“If you risk nothing, you risk more.” –Anonymous
This statement encapsulates what you should do with risk: it shouldn’t be avoided. Rather, manage it carefully. Thinking clearly is often not possible for people who face a risky situation. However, an essential quality in good leaders is that they take well-managed, calculated risks when required and show their team how to do the same. How do they manage that, and, more importantly, how can you manage it?
The answer: use a risk-management model that allows you to take calculated and educated risks instead of haphazard ones that potentially lead to disasters.
Consider risk as the probability of something detrimental happening to the goal or team member against the negative consequences of that action. Now, plot a graph with probability on the X-axis and consequences on the Y-axis and divide the graph into four quadrants. The lower left quadrant, with low risk probability and low negative consequences of that risk, represents a green area; this typically indicates a “go” signal.
A leader not only manages risk, they teach others to do the same. (Tweet that)
The upper left and bottom right quadrants, indicating high risk probability and low consequences, and low risk probability and high consequences respectively, are considered yellow areas; these indicate that you should “proceed with caution,” with a mind to stopping when required. If you are in these zones, it is wise to proceed only if you have a safety net or backup plan to deal with a worst-case scenario.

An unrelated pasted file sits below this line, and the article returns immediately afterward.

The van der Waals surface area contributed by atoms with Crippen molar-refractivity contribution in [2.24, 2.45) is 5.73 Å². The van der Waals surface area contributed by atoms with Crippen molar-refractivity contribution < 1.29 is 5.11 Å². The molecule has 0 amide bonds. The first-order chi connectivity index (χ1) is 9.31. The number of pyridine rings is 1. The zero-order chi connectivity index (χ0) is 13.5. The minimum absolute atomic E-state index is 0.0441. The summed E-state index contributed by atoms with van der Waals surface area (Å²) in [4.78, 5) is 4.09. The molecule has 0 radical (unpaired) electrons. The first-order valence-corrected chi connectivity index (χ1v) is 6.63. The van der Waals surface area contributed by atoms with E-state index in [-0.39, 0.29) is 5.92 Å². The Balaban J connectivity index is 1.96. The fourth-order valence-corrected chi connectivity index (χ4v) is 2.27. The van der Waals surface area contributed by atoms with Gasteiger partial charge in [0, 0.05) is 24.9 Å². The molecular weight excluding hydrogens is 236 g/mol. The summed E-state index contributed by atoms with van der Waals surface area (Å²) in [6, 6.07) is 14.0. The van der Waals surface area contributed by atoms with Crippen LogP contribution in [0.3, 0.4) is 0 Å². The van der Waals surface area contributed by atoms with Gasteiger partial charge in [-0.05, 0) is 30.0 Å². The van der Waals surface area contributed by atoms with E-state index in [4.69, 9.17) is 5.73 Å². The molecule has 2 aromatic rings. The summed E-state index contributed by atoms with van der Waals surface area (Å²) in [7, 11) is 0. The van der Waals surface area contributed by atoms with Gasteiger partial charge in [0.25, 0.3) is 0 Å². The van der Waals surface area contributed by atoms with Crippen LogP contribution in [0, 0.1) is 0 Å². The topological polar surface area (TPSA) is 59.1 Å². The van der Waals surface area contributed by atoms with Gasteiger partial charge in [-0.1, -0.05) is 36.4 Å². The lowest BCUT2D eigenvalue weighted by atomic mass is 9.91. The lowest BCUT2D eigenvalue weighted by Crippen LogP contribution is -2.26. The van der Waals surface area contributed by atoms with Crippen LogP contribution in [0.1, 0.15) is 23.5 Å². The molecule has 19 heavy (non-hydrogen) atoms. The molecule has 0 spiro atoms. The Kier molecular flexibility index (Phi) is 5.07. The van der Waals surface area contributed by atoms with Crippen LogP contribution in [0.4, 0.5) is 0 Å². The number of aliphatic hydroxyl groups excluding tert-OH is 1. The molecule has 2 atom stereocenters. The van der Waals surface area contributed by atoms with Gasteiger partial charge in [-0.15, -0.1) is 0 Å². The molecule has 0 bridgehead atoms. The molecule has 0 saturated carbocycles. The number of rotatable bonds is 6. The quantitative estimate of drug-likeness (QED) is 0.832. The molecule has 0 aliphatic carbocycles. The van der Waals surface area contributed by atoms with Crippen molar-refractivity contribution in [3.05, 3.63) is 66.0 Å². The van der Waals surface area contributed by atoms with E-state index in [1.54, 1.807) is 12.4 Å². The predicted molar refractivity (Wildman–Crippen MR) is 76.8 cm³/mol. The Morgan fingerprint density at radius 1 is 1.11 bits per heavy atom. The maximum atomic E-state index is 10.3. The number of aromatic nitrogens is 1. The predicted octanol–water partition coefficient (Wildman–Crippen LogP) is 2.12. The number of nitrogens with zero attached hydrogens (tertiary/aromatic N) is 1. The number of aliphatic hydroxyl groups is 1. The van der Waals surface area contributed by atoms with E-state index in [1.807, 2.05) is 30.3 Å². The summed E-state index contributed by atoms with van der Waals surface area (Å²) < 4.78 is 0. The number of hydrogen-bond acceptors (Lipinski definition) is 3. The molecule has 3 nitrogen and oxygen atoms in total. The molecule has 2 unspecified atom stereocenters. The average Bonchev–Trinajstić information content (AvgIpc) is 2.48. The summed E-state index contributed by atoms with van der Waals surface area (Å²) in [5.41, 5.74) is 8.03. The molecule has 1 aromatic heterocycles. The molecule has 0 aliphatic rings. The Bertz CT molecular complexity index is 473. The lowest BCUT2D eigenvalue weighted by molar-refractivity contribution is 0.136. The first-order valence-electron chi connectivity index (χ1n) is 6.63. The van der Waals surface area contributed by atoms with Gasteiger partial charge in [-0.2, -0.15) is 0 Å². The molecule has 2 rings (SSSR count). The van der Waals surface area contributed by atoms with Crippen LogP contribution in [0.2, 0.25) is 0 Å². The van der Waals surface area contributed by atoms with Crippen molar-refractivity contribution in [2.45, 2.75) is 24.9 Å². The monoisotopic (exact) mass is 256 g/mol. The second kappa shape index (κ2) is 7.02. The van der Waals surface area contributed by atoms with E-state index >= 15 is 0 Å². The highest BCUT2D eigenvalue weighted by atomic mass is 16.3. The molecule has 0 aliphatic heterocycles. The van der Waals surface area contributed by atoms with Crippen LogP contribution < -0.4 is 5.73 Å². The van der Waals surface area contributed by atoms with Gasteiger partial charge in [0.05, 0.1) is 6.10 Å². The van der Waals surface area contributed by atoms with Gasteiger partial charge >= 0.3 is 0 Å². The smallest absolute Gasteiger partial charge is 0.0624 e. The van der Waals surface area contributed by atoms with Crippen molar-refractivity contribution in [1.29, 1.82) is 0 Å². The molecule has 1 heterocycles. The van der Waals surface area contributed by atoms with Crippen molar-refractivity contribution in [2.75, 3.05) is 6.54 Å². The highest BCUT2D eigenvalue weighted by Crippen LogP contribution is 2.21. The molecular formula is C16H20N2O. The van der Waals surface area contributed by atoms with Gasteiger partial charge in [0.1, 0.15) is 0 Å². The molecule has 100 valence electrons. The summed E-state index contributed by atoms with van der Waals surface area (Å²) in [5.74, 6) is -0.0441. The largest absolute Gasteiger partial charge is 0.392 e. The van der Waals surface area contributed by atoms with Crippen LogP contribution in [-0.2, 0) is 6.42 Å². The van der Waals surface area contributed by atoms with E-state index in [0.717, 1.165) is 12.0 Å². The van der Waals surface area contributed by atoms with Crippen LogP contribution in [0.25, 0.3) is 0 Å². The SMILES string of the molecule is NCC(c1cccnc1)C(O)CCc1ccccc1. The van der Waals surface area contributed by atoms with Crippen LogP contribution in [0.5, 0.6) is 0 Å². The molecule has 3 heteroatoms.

The upper right quadrant, which indicates high risk probability and high consequences, is the red area, typically indicating a “no-go” area. This is where disasters can happen if you don’t know how to manage risk. However, that doesn’t mean you can’t go into the red zone at all. The trick here is to make it a yellow area activity before you proceed.
But how do you do that? This is where well-planned backups and risk-management strategies are crucial For instance; expedition guides can move a red area to a yellow one because of their experience and training in a particular situation such as rock climbing. Similarly, if you need a surgical operation, you won’t ask your wife to perform the surgery on the kitchen table. You go to a surgeon. This, then, is how you turn red areas into yellow ones.
So, the next time you are facing a situation that has a high component of risk inherent in it, use these tools well to manage that risk. How have you taught risk management to your team (or teenager)?